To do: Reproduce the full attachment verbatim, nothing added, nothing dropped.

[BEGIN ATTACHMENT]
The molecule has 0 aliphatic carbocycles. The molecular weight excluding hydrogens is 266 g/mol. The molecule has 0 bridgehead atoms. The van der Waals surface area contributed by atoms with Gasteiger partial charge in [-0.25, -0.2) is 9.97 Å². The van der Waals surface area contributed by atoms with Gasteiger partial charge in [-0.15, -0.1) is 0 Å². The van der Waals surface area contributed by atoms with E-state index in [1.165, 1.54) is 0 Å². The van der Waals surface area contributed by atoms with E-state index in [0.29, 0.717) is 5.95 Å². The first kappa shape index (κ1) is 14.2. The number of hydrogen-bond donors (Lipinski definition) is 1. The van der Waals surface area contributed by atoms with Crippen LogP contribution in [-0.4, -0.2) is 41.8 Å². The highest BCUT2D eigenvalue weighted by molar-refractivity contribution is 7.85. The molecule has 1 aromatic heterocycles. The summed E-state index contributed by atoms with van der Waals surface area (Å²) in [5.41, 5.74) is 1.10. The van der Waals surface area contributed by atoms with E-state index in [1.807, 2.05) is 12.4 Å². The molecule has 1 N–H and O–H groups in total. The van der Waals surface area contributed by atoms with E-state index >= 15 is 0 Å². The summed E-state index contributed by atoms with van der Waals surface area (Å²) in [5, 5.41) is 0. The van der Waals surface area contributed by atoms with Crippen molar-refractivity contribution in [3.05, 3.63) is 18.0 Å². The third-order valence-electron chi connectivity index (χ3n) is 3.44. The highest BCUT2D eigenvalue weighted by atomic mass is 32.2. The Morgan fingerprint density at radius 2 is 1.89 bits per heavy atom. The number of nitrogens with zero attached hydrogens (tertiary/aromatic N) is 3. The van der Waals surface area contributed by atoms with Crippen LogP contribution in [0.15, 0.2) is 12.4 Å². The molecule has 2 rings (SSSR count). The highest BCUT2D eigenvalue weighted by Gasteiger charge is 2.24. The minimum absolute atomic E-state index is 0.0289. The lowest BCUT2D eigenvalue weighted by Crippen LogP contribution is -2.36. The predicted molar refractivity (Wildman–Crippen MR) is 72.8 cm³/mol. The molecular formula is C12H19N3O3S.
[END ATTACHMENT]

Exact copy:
The molecule has 0 aliphatic carbocycles. The molecular weight excluding hydrogens is 266 g/mol. The molecule has 0 bridgehead atoms. The van der Waals surface area contributed by atoms with Gasteiger partial charge in [-0.25, -0.2) is 9.97 Å². The van der Waals surface area contributed by atoms with Gasteiger partial charge in [-0.15, -0.1) is 0 Å². The van der Waals surface area contributed by atoms with E-state index in [1.165, 1.54) is 0 Å². The van der Waals surface area contributed by atoms with E-state index in [0.29, 0.717) is 5.95 Å². The first kappa shape index (κ1) is 14.2. The number of hydrogen-bond donors (Lipinski definition) is 1. The van der Waals surface area contributed by atoms with Crippen LogP contribution in [-0.4, -0.2) is 41.8 Å². The highest BCUT2D eigenvalue weighted by molar-refractivity contribution is 7.85. The molecule has 1 aromatic heterocycles. The summed E-state index contributed by atoms with van der Waals surface area (Å²) in [5.41, 5.74) is 1.10. The van der Waals surface area contributed by atoms with E-state index in [1.807, 2.05) is 12.4 Å². The molecule has 1 N–H and O–H groups in total. The van der Waals surface area contributed by atoms with E-state index >= 15 is 0 Å². The summed E-state index contributed by atoms with van der Waals surface area (Å²) in [5, 5.41) is 0. The van der Waals surface area contributed by atoms with Crippen molar-refractivity contribution in [3.05, 3.63) is 18.0 Å². The third-order valence-electron chi connectivity index (χ3n) is 3.44. The highest BCUT2D eigenvalue weighted by atomic mass is 32.2. The Morgan fingerprint density at radius 2 is 1.89 bits per heavy atom. The number of nitrogens with zero attached hydrogens (tertiary/aromatic N) is 3. The van der Waals surface area contributed by atoms with Crippen LogP contribution in [0.15, 0.2) is 12.4 Å². The molecule has 2 rings (SSSR count). The highest BCUT2D eigenvalue weighted by Gasteiger charge is 2.24. The minimum absolute atomic E-state index is 0.0289. The lowest BCUT2D eigenvalue weighted by Crippen LogP contribution is -2.36. The predicted molar refractivity (Wildman–Crippen MR) is 72.8 cm³/mol. The molecular formula is C12H19N3O3S.